Harmonizing units and values of quantitative data elements in a very large nationally pooled electronic health record (EHR) dataset

Katie R. Bradwell, Jacob T. Wooldridge, Benjamin Amor, Tellen D. Bennett, Adit Anand, Carolyn Bremer, Yun Jae Yoo, Zhenglong Qian, Steven G. Johnson, Emily R. Pfaff, Andrew T. Girvin, Amin Manna, Emily A. Niehaus, Stephanie S. Hong, Xiaohan Tanner Zhang, Richard L. Zhu, Mark Bissell, Nabeel Qureshi, Joel Saltz, Melissa A. HaendelChristopher G. Chute, Harold P. Lehmann, Richard A. Moffitt

Research output: Contribution to journalArticlepeer-review

Abstract

Objective: The goals of this study were to harmonize data from electronic health records (EHRs) into common units, and impute units that were missing. Materials and Methods: The National COVID Cohort Collaborative (N3C) table of laboratory measurement data-over 3.1 billion patient records and over 19 000 unique measurement concepts in the Observational Medical Outcomes Partnership (OMOP) common-data-model format from 55 data partners. We grouped ontologically similar OMOP concepts together for 52 variables relevant to COVID-19 research, and developed a unit-harmonization pipeline comprised of (1) selecting a canonical unit for each measurement variable, (2) arriving at a formula for conversion, (3) obtaining clinical review of each formula, (4) applying the formula to convert data values in each unit into the target canonical unit, and (5) removing any harmonized value that fell outside of accepted value ranges for the variable. For data with missing units for all the results within a lab test for a data partner, we compared values with pooled values of all data partners, using the Kolmogorov-Smirnov test. Results: Of the concepts without missing values, we harmonized 88.1% of the values, and imputed units for 78.2% of records where units were absent (41% of contributors' records lacked units). Discussion: The harmonization and inference methods developed herein can serve as a resource for initiatives aiming to extract insight from heterogeneous EHR collections. Unique properties of centralized data are harnessed to enable unit inference. Conclusion: The pipeline we developed for the pooled N3C data enables use of measurements that would otherwise be unavailable for analysis.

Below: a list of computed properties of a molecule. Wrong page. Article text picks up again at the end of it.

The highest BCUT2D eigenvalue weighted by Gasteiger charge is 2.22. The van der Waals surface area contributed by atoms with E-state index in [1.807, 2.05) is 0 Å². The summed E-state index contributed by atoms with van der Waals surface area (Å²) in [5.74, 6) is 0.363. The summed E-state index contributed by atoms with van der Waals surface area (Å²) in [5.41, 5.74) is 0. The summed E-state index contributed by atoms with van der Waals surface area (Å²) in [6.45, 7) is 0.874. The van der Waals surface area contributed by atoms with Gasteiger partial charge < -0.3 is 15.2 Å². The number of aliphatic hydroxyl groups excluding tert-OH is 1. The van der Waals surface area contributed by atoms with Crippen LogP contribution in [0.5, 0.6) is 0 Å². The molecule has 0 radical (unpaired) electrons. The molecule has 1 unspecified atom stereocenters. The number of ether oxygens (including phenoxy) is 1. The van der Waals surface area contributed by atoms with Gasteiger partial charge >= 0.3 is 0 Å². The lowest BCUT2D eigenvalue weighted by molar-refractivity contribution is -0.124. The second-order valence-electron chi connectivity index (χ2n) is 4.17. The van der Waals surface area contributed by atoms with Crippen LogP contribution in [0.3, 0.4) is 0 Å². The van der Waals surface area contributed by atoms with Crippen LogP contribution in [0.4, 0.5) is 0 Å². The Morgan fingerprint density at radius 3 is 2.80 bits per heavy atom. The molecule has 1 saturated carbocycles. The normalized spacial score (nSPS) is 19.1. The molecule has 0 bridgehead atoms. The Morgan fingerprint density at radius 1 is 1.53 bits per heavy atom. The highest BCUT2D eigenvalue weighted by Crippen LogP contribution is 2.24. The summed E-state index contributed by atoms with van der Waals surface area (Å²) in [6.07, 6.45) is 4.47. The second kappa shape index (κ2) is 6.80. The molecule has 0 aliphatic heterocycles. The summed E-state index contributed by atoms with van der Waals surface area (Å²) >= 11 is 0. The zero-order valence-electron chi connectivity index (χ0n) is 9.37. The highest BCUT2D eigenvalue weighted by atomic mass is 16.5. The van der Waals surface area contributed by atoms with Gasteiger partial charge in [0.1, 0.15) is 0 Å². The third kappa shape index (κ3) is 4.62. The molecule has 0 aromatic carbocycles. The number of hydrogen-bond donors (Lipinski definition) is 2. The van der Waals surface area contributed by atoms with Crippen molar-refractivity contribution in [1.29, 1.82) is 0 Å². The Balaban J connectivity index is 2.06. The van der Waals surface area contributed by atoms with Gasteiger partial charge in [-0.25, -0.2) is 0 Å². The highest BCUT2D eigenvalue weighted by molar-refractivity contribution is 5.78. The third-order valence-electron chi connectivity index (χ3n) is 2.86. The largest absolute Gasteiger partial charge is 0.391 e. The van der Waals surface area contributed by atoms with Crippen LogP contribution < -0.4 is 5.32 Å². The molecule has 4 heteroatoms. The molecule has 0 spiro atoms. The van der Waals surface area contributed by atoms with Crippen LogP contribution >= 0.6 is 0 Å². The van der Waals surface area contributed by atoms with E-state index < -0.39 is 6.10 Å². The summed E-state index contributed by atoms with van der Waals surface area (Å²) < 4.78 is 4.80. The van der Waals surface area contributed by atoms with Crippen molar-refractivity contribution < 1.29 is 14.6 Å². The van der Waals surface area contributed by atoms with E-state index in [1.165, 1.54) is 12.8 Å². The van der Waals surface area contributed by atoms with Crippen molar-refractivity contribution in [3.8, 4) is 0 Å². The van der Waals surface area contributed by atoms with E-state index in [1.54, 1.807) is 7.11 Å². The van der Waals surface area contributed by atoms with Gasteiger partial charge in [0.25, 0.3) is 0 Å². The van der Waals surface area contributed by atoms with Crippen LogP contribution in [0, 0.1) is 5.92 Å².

Original languageEnglish (US)
Pages (from-to)1172-1182
Number of pages11
JournalJournal of the American Medical Informatics Association
Volume29
Issue number7
DOIs
StatePublished - Jul 1 2022

Keywords

  • data accuracy
  • data collection
  • electronic health records
  • reference standards
  • SARS-CoV-2

ASJC Scopus subject areas

  • Health Informatics

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